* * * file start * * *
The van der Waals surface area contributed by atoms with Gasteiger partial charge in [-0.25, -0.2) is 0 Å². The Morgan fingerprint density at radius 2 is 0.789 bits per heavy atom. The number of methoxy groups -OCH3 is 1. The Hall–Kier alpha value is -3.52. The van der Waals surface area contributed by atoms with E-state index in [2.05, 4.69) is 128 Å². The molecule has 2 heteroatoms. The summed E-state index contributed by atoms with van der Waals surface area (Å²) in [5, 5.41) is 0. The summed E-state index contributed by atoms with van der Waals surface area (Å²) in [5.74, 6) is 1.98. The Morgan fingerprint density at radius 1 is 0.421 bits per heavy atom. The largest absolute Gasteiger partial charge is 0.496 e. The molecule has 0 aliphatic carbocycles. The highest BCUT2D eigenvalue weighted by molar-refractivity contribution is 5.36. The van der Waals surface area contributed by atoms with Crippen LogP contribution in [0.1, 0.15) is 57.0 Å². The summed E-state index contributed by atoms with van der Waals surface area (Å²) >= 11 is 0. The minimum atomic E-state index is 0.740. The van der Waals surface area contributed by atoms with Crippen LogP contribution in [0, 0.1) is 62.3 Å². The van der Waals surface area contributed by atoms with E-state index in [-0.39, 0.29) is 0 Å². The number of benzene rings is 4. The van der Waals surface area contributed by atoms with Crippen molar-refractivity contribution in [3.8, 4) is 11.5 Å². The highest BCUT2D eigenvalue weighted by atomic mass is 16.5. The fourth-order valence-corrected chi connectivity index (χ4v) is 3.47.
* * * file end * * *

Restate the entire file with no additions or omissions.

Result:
The van der Waals surface area contributed by atoms with Gasteiger partial charge in [-0.25, -0.2) is 0 Å². The Morgan fingerprint density at radius 2 is 0.789 bits per heavy atom. The number of methoxy groups -OCH3 is 1. The Hall–Kier alpha value is -3.52. The van der Waals surface area contributed by atoms with E-state index in [2.05, 4.69) is 128 Å². The molecule has 2 heteroatoms. The summed E-state index contributed by atoms with van der Waals surface area (Å²) in [5, 5.41) is 0. The summed E-state index contributed by atoms with van der Waals surface area (Å²) in [5.74, 6) is 1.98. The Morgan fingerprint density at radius 1 is 0.421 bits per heavy atom. The largest absolute Gasteiger partial charge is 0.496 e. The molecule has 0 aliphatic carbocycles. The highest BCUT2D eigenvalue weighted by molar-refractivity contribution is 5.36. The van der Waals surface area contributed by atoms with Crippen LogP contribution in [0.1, 0.15) is 57.0 Å². The summed E-state index contributed by atoms with van der Waals surface area (Å²) >= 11 is 0. The minimum atomic E-state index is 0.740. The van der Waals surface area contributed by atoms with Crippen LogP contribution in [0, 0.1) is 62.3 Å². The van der Waals surface area contributed by atoms with E-state index in [-0.39, 0.29) is 0 Å². The number of benzene rings is 4. The van der Waals surface area contributed by atoms with Crippen molar-refractivity contribution in [3.8, 4) is 11.5 Å². The highest BCUT2D eigenvalue weighted by atomic mass is 16.5. The fourth-order valence-corrected chi connectivity index (χ4v) is 3.47.